University Of Michigan Health System. (2003, October 13). Nerve Disorder In Mice And Men Linked To Mutated Gene. ScienceDaily. Retrieved December 21, 2014 from www.sciencedaily.com/releases/2003/10/031012233900.htm
University Of Michigan Health System. "Nerve Disorder In Mice And Men Linked To Mutated Gene." ScienceDaily. www.sciencedaily.com/releases/2003/10/031012233900.htm (accessed December 21, 2014).

Share This


More From ScienceDaily



More Health & Medicine News

Sunday, December 21, 2014

Featured Research

from universities, journals, and other organizations


Featured Videos

from AP, Reuters, AFP, and other news services

The Best Tips to Curb Holiday Carbs

The Best Tips to Curb Holiday Carbs

Buzz60 (Dec. 19, 2014) It's hard to resist those delicious but fattening carbs we all crave during the winter months, but there are some ways to stay satisfied without consuming the extra calories. Vanessa Freeman (@VanessaFreeTV) has the details. Video provided by Buzz60
Powered by NewsLook.com
Sierra Leone Bikers Spread the Message to Fight Ebola

Sierra Leone Bikers Spread the Message to Fight Ebola

AFP (Dec. 19, 2014) More than 100 motorcyclists hit the road to spread awareness messages about Ebola. Nearly 7,000 people have now died from the virus, almost all of them in west Africa, according to the World Health Organization. Video provided by AFP
Powered by NewsLook.com
Researchers Test Colombian Village With High Alzheimer's Rates

Researchers Test Colombian Village With High Alzheimer's Rates

AFP (Dec. 19, 2014) In Yarumal, a village in N. Colombia, Alzheimer's has ravaged a disproportionately large number of families. A genetic "curse" that may pave the way for research on how to treat the disease that claims a new victim every four seconds. Duration: 02:42 Video provided by AFP
Powered by NewsLook.com
The Best Protein-Filled Foods to Energize You for the New Year

The Best Protein-Filled Foods to Energize You for the New Year

Buzz60 (Dec. 19, 2014) The new year is coming and nothing will energize you more for 2015 than protein-filled foods. Fitness and nutrition expert John Basedow (@JohnBasedow) gives his favorite high protein foods that will help you build muscle, lose fat and have endless energy. Video provided by Buzz60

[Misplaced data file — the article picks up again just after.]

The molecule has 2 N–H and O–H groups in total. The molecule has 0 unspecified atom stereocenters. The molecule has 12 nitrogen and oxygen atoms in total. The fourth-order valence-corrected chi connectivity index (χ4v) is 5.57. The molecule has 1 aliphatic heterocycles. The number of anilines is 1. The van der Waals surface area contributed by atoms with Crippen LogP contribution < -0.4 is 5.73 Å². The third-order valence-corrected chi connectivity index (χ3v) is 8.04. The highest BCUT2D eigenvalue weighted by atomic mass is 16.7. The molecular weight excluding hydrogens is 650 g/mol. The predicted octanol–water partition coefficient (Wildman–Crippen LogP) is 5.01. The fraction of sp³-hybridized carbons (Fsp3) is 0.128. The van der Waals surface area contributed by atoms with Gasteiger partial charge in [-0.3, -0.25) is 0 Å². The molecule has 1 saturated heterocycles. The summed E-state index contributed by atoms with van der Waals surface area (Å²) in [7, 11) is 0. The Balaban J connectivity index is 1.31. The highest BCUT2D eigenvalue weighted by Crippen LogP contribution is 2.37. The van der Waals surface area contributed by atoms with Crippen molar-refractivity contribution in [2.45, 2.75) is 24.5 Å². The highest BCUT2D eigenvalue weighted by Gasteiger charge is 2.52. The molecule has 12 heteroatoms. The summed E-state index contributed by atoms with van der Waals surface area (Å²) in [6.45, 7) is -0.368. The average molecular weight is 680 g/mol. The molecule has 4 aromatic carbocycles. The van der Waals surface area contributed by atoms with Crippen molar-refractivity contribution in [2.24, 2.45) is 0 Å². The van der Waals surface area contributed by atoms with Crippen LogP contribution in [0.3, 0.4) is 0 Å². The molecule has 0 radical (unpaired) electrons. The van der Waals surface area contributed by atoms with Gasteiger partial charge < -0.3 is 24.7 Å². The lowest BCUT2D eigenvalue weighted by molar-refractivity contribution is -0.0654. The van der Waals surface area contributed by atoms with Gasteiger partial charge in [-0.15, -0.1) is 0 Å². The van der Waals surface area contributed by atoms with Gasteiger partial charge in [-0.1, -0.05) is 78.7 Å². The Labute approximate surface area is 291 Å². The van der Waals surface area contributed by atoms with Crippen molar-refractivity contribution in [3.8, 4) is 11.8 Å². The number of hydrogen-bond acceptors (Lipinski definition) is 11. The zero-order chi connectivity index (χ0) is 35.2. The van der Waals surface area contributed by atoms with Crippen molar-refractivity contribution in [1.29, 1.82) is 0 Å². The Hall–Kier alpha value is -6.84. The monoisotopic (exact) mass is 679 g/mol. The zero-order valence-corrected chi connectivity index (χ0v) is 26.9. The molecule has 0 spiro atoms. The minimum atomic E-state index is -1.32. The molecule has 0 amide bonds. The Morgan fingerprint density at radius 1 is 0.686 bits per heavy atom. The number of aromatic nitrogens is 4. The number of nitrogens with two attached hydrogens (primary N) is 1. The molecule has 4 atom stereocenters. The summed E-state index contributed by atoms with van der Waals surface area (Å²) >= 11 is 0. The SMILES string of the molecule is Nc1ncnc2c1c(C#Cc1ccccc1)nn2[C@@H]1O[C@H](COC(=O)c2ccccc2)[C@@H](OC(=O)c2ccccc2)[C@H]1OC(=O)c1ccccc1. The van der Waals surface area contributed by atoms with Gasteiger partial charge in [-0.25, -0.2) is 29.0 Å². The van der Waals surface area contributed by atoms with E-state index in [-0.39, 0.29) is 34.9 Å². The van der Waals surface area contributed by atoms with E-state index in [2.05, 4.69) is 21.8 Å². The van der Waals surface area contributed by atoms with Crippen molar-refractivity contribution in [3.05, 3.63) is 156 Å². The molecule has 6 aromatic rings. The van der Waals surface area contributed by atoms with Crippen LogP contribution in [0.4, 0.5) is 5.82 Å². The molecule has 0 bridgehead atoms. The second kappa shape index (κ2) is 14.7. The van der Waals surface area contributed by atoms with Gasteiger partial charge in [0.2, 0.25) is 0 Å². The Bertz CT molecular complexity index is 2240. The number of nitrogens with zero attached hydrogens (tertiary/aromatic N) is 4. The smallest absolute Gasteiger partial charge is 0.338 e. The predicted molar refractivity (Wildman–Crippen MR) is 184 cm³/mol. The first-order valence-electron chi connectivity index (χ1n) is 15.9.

Powered by NewsLook.com

Search ScienceDaily

Number of stories in archives: 140,361

Find with keyword(s):
Enter a keyword or phrase to search ScienceDaily for related topics and research stories.

Save/Print:
Share:

Breaking News:

Strange & Offbeat Stories


Health & Medicine

Mind & Brain

Living & Well

In Other News

... from NewsDaily.com

Science News

Health News

Environment News

Technology News



Save/Print:
Share:

Free Subscriptions


Get the latest science news with ScienceDaily's free email newsletters, updated daily and weekly. Or view hourly updated newsfeeds in your RSS reader:

Get Social & Mobile


Keep up to date with the latest news from ScienceDaily via social networks and mobile apps:

Have Feedback?


Tell us what you think of ScienceDaily -- we welcome both positive and negative comments. Have any problems using the site? Questions?
Mobile: iPhone Android Web
Follow: Facebook Twitter Google+
Subscribe: RSS Feeds Email Newsletters
Latest Headlines Health & Medicine Mind & Brain Space & Time Matter & Energy Computers & Math Plants & Animals Earth & Climate Fossils & Ruins